Lilongwe – Media residences throughout Malawi have actually supposedly been advised to stop protection relating to albino attack in the country.

albino

While government and various other organisations sought ways to curb the scourge of attacks on albino nationals, the Malawi Health Equity Network (MHEN) said that a blackout on reports regarding attacks would help reduce the number of fatalities.

MHEN Executive Director George Jobe claimed that daily reports on albino attacks helped fuel the crisis and should be stopped “with immediate effect”.

In addition, Jobe said that those who viewed albino nationals as “money’” should erase the belief from their minds, as there was no existing market for body parts belonging to those who were born with the condition.

Jobe argued that the country could not move away from the perception that albino body parts were profitable if the media continued covering brutal albino attacks.

The advisory followed on from a revelation made by human rights organisation Amnesty International, stating that albinos in Malawi were facing an “unprecedented wave of brutal attacks”.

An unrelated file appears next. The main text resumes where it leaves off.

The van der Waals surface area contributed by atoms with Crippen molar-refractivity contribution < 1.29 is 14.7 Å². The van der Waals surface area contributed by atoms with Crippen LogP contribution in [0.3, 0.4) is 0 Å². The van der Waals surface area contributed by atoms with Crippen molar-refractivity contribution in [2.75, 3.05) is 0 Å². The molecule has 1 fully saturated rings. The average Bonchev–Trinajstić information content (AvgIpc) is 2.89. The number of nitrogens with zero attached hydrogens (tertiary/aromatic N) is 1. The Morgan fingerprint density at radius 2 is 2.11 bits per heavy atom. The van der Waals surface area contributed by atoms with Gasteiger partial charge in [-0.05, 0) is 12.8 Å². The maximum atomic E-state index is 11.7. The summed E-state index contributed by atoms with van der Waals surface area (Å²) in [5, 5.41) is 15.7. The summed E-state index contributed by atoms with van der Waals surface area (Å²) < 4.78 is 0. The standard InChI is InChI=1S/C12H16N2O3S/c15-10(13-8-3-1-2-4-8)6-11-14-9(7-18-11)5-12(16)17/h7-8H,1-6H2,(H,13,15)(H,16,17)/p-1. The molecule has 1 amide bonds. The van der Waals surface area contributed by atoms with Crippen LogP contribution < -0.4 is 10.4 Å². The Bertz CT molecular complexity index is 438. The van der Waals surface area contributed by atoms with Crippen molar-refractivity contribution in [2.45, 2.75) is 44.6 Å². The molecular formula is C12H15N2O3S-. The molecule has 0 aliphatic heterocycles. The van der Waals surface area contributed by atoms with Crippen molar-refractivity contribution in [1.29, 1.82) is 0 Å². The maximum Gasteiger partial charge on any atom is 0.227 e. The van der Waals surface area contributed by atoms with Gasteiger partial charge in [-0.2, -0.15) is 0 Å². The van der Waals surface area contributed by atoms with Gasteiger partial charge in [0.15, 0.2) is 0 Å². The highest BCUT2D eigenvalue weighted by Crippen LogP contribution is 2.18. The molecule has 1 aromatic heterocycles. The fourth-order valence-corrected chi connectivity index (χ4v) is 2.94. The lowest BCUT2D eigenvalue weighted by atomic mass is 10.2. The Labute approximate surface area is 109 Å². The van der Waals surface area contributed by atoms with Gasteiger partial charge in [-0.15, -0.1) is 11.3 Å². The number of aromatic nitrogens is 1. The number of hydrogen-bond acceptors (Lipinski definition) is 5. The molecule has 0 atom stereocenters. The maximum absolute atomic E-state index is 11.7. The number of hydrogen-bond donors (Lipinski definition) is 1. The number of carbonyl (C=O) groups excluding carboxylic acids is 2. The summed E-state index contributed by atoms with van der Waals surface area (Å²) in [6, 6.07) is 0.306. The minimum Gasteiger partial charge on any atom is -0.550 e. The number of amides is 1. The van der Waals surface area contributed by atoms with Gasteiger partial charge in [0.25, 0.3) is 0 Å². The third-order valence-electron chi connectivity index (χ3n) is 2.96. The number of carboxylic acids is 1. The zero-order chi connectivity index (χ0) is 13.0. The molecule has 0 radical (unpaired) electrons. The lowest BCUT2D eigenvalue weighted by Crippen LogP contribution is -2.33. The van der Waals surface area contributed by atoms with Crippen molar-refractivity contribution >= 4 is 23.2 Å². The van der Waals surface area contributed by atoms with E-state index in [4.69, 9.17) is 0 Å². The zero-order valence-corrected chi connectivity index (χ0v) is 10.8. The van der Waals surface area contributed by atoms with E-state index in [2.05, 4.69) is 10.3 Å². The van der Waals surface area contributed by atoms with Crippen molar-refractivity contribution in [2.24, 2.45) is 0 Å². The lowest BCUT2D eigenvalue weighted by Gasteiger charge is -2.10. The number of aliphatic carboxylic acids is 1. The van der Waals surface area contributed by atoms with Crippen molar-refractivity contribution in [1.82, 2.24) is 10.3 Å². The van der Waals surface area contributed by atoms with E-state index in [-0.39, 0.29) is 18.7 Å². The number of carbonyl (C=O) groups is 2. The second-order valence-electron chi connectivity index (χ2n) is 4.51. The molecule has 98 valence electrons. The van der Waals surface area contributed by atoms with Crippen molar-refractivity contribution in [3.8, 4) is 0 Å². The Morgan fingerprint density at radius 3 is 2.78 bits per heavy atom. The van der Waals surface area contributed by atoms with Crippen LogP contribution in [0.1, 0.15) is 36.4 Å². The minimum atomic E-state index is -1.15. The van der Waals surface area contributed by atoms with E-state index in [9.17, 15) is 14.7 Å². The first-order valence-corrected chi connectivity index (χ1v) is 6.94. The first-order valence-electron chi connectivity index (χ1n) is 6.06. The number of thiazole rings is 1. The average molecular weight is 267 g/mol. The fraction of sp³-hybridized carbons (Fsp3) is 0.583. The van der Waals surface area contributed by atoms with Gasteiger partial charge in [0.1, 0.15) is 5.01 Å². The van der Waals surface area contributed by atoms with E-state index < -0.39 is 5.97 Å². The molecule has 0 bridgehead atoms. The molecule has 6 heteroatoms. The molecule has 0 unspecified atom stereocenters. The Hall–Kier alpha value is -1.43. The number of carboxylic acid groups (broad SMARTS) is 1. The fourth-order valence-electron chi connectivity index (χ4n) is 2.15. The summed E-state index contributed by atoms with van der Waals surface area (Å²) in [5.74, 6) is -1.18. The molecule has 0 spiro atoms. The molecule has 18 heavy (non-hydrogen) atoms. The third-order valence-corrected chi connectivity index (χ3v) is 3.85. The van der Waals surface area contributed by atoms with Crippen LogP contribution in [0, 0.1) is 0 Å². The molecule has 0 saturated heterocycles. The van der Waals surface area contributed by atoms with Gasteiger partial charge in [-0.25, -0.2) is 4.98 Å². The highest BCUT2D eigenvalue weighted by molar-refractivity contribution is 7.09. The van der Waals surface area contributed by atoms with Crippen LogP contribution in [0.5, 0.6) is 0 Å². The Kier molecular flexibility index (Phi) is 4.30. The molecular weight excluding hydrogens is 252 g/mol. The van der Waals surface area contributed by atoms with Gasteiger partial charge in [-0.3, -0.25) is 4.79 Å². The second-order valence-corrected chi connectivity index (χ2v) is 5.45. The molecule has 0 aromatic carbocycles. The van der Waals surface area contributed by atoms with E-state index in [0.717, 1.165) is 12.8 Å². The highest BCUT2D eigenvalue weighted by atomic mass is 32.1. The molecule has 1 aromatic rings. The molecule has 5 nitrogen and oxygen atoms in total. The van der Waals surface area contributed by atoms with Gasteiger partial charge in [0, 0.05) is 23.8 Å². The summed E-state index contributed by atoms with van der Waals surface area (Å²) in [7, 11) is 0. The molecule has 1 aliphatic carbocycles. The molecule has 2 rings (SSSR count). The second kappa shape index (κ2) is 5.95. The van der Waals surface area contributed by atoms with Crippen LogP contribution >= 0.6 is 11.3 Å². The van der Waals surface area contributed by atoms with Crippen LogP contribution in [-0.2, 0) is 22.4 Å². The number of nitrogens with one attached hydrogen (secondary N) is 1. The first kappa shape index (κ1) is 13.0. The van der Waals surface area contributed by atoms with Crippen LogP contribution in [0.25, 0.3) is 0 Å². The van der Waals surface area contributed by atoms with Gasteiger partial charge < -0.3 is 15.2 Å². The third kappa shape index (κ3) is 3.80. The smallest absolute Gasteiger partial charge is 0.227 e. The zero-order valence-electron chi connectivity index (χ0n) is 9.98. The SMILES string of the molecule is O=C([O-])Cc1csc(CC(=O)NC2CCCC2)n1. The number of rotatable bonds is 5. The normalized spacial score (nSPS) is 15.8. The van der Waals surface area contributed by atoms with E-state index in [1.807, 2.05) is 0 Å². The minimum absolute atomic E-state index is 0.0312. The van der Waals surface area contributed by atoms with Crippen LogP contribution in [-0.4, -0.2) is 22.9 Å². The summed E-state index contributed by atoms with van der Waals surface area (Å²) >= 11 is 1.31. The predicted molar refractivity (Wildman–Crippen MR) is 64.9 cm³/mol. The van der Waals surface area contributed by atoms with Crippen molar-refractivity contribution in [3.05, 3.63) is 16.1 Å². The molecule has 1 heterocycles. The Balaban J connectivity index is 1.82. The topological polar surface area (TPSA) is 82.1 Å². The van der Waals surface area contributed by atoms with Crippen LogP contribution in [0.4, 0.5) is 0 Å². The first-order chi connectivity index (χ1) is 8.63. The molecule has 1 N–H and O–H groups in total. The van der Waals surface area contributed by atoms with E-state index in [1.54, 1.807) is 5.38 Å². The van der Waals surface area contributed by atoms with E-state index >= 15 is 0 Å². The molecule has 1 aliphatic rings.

Edna Cedrick,26, holds her surviving albino son after his twin brother who had albinism was snatched from her arms in a violent struggle in this Tuesday, May, 24, 2016 photo in Machinga about 200 kilometres north east of Blantyre Malawi. Cedrick says she is haunted daily by images of the decapitated head of her 9 year old son.At least 18 Albino people have been killed in Malawi in a "steep upsurge in killings" since November 2014, and five others have been abducted and remain missing, a new Amnesty International report released Tuesday says. (AP Photo/Tsvangirayi Mukwazhi)
Edna Cedrick,26, holds her surviving albino son after his twin brother who had albinism was snatched from her arms in a violent struggle in this Tuesday, May, 24, 2016 photo in Machinga about 200 kilometres north east of Blantyre Malawi. Cedrick says she is haunted daily by images of the decapitated head of her 9 year old son.At least 18 Albino people have been killed in Malawi in a “steep upsurge in killings” since November 2014, and five others have been abducted and remain missing, a new Amnesty International report released Tuesday says. (AP Photo/Tsvangirayi Mukwazhi)

The group on Tuesday blamed police for the plague of attacks, claiming that operatives were failing to protect the lives of vulnerable albino nationals.

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